If you've been following tech news lately, things feel ... 😖 Between the layoffs, hiring freezes, investors suddenly caring about revenue, and whatever the heck stock markets are doing, we're in for a rough time.
I read Ray Dalio's Principles for a Changing World Order recently and that did not help me feel better, I'll tell you that. His argument is similar to Piketty's Capital in the 21st Century – the US Empire is at its peak and after a peak, well, you know ...
But economists have correctly predicted 9 of the past 5 recessions. The sky is always falling 🤷♀️
I don't know what's going to happen. Nobody does. We're taking bets with our actions.
Here's what I do know:
- US unemployment is at 3.5%, the lowest it's been in 50 years
- Global unemployment is just 7.48% – 5% for OECD countries
- Tech unemployment is 2.3%, up from 1.7%
To put that in perspective, there have never been as many people with jobs as there are today.
Despite the high job growth and low unemployment, tech is down. That has a chilling effect on what we do as engineers.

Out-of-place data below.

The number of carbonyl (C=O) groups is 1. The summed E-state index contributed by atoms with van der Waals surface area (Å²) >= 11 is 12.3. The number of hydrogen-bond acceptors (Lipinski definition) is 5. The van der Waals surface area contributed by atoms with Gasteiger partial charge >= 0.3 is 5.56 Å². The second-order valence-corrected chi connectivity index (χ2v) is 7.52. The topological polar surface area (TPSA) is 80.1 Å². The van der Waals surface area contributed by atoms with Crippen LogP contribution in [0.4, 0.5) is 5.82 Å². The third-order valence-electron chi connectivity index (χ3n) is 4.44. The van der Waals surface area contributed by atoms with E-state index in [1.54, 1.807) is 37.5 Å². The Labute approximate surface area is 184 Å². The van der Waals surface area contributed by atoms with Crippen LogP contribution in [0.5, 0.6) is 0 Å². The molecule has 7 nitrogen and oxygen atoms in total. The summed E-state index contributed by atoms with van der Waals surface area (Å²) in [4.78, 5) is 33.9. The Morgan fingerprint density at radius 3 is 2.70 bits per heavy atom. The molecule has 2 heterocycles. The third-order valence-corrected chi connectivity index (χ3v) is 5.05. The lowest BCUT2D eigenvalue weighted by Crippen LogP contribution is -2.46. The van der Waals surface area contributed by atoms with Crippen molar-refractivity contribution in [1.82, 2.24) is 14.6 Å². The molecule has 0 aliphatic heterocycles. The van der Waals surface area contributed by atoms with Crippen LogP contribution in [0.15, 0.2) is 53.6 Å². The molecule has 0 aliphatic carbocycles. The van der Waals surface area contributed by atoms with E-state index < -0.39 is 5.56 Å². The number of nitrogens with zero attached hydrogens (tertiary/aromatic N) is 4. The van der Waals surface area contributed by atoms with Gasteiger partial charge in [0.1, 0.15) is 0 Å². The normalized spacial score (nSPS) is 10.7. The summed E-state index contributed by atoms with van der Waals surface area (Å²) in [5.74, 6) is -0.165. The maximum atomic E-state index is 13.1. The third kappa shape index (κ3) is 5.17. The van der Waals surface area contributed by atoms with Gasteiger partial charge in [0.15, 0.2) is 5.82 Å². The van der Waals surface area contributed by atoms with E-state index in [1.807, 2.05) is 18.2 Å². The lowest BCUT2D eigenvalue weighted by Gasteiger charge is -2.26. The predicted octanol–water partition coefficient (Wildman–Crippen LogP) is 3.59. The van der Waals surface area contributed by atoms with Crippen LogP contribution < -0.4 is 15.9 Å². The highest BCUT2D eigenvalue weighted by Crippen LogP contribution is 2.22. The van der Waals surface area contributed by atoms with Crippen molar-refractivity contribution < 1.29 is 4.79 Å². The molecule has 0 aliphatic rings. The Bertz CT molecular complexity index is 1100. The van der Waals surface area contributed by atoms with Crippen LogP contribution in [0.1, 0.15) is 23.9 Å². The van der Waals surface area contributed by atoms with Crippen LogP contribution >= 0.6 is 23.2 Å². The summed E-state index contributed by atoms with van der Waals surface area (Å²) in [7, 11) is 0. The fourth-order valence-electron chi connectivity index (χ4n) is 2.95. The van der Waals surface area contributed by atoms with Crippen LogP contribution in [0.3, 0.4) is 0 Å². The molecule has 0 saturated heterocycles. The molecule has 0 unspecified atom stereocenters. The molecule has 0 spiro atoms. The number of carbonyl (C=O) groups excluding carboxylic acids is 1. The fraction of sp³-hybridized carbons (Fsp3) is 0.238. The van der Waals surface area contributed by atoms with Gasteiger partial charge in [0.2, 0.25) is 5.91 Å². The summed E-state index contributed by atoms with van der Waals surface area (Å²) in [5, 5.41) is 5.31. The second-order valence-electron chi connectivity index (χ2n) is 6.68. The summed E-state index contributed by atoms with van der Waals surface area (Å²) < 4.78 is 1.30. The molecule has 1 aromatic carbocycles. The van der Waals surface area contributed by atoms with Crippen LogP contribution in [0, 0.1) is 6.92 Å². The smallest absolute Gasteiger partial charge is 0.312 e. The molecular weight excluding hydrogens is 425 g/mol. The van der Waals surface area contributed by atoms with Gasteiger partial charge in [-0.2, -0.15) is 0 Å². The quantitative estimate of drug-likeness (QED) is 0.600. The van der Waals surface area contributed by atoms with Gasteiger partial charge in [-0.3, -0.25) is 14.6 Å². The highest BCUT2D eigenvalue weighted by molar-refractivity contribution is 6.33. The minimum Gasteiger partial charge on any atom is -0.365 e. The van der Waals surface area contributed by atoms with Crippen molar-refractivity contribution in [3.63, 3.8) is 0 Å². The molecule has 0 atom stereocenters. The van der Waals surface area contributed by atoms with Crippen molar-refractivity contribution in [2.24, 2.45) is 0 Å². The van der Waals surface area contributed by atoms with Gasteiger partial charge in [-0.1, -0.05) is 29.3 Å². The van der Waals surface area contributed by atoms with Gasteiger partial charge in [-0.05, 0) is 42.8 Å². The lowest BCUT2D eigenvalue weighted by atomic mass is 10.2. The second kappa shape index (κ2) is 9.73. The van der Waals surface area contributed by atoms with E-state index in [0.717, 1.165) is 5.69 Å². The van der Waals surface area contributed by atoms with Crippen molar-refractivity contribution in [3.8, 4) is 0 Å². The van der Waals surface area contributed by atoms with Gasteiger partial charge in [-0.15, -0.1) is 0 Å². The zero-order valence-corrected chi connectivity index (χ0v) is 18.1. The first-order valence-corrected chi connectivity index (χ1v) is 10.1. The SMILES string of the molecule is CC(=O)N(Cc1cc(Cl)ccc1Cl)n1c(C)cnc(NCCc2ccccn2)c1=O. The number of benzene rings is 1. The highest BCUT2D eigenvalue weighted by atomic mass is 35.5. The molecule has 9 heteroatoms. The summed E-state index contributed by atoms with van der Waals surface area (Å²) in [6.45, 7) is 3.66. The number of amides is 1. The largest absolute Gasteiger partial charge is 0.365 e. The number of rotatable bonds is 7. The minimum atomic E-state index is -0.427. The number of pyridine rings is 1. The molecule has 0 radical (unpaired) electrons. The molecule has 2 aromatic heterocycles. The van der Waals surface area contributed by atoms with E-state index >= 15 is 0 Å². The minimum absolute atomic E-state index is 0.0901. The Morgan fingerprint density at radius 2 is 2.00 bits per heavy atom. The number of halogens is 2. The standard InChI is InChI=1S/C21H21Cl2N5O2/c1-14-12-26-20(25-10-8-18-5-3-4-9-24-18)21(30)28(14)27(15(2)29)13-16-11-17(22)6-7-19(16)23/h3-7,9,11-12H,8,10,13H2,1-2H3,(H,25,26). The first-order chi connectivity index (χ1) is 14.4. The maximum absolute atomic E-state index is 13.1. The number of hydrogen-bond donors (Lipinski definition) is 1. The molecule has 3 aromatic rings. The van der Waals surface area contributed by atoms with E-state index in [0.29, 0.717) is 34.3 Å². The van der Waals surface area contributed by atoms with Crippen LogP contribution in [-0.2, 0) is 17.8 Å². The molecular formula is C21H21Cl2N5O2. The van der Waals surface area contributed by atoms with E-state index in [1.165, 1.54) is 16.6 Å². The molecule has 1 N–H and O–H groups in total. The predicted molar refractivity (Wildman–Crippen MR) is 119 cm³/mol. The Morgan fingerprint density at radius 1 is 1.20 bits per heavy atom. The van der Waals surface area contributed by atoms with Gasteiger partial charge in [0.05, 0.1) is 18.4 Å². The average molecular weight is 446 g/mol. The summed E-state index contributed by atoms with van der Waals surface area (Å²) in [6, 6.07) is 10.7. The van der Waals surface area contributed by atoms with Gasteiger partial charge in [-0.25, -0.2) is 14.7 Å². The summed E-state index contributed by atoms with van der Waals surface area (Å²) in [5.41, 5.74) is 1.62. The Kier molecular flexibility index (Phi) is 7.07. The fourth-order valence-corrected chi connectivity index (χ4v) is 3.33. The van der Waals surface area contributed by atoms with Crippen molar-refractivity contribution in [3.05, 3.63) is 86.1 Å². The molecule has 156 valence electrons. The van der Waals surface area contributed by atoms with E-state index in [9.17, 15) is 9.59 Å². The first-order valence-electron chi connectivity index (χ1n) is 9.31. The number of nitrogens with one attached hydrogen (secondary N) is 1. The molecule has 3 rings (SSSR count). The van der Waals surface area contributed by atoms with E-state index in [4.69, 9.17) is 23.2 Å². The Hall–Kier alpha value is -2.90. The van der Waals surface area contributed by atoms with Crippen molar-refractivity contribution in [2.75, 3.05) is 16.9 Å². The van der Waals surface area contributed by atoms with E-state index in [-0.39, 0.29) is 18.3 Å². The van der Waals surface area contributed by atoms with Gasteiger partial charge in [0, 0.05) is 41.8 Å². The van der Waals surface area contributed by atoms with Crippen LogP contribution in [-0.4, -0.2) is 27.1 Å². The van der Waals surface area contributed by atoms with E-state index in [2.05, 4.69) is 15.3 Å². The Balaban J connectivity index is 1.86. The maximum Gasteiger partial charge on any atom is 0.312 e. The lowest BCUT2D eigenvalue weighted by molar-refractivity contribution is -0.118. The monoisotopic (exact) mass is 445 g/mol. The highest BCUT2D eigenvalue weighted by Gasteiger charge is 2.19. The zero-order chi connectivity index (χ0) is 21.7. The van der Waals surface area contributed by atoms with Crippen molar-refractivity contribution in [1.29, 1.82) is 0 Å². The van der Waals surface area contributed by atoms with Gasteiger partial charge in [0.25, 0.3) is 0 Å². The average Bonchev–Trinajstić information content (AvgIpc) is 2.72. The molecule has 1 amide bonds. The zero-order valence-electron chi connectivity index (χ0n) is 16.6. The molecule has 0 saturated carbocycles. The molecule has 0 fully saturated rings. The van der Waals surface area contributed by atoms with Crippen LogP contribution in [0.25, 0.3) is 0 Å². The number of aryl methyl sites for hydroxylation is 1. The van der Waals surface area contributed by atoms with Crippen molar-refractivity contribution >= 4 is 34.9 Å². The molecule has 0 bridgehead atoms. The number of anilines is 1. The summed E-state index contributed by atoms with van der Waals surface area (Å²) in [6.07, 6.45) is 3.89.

Investors are less excited to throw money around. Founders become more shy. Business people think "Do we need to make this bet right now or can it wait?"
And when everyone is playing defense, you should play offense.
After every downswing comes a big upswing. The best days in US stocks have been right after a crash – 1929, 1987, 2008, and basically all of 2021.
Think back to all the tech darlings right now. When did they start? Many come out of the 2008 time period when the economy was rough and talented people couldn't get better jobs than to jump into promising startups.
If you joined one of those at the start of its S-curve ... let's say a lot of big fortunes were made. The Coinbase founder (2013) said on a recent podcast that their IPO minted an estimated 1000 millionaires.
The best recession proofing is a higher salary. That's it.
The more money you make and save now, the less you need later. And with that opportunity to solve bigger and better challenges, finding the next job is even easier.
Like I said in the fireside chat in yesterday's email: Being able to say "I experienced a company growing from 40 to 400 in two years" trumps anything else I've ever done to the right kind of company.
Are you doing the things that get you there?
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it describes my days in a way I have not read before.
This was a very enlightening article about being a senior engineer.
You write in a way that just makes sense. I found just about every idea valuable.
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